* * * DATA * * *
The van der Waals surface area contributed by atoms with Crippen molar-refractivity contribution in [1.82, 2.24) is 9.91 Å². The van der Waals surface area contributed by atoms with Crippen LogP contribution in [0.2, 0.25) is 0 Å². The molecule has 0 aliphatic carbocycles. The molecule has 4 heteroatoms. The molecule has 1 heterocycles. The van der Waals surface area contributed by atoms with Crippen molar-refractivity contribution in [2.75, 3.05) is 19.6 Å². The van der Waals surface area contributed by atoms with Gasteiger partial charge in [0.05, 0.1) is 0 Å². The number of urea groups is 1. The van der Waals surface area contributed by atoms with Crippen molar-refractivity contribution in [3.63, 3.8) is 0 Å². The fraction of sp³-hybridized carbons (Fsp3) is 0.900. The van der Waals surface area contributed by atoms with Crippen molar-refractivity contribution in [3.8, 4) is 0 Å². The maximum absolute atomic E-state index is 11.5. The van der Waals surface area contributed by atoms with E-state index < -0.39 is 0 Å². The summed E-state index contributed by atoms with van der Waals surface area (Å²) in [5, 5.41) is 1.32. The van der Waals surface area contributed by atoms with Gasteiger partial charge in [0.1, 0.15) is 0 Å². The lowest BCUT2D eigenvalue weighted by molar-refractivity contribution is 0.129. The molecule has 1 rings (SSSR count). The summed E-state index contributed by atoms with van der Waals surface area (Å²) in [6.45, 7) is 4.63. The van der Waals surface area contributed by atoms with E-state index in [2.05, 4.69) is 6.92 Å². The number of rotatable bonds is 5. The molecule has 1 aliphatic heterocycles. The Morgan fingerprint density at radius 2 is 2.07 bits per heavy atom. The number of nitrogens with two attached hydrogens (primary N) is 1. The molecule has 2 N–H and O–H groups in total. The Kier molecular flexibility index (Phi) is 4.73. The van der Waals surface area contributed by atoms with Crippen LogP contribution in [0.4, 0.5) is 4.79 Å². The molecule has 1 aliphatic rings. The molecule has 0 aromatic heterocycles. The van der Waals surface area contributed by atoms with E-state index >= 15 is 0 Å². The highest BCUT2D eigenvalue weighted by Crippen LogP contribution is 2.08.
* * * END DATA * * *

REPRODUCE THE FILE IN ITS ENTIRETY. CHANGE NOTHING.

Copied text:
The van der Waals surface area contributed by atoms with Crippen molar-refractivity contribution in [1.82, 2.24) is 9.91 Å². The van der Waals surface area contributed by atoms with Crippen LogP contribution in [0.2, 0.25) is 0 Å². The molecule has 0 aliphatic carbocycles. The molecule has 4 heteroatoms. The molecule has 1 heterocycles. The van der Waals surface area contributed by atoms with Crippen molar-refractivity contribution in [2.75, 3.05) is 19.6 Å². The van der Waals surface area contributed by atoms with Gasteiger partial charge in [0.05, 0.1) is 0 Å². The number of urea groups is 1. The van der Waals surface area contributed by atoms with Crippen molar-refractivity contribution in [3.63, 3.8) is 0 Å². The fraction of sp³-hybridized carbons (Fsp3) is 0.900. The van der Waals surface area contributed by atoms with Crippen molar-refractivity contribution in [3.8, 4) is 0 Å². The maximum absolute atomic E-state index is 11.5. The van der Waals surface area contributed by atoms with E-state index < -0.39 is 0 Å². The summed E-state index contributed by atoms with van der Waals surface area (Å²) in [5, 5.41) is 1.32. The van der Waals surface area contributed by atoms with Gasteiger partial charge in [0.1, 0.15) is 0 Å². The lowest BCUT2D eigenvalue weighted by molar-refractivity contribution is 0.129. The molecule has 1 rings (SSSR count). The summed E-state index contributed by atoms with van der Waals surface area (Å²) in [6.45, 7) is 4.63. The van der Waals surface area contributed by atoms with E-state index in [2.05, 4.69) is 6.92 Å². The number of rotatable bonds is 5. The molecule has 1 aliphatic heterocycles. The Morgan fingerprint density at radius 2 is 2.07 bits per heavy atom. The number of nitrogens with two attached hydrogens (primary N) is 1. The molecule has 2 N–H and O–H groups in total. The Kier molecular flexibility index (Phi) is 4.73. The van der Waals surface area contributed by atoms with Crippen LogP contribution in [0.4, 0.5) is 4.79 Å². The molecule has 1 aliphatic rings. The molecule has 0 aromatic heterocycles. The van der Waals surface area contributed by atoms with E-state index >= 15 is 0 Å². The highest BCUT2D eigenvalue weighted by Crippen LogP contribution is 2.08.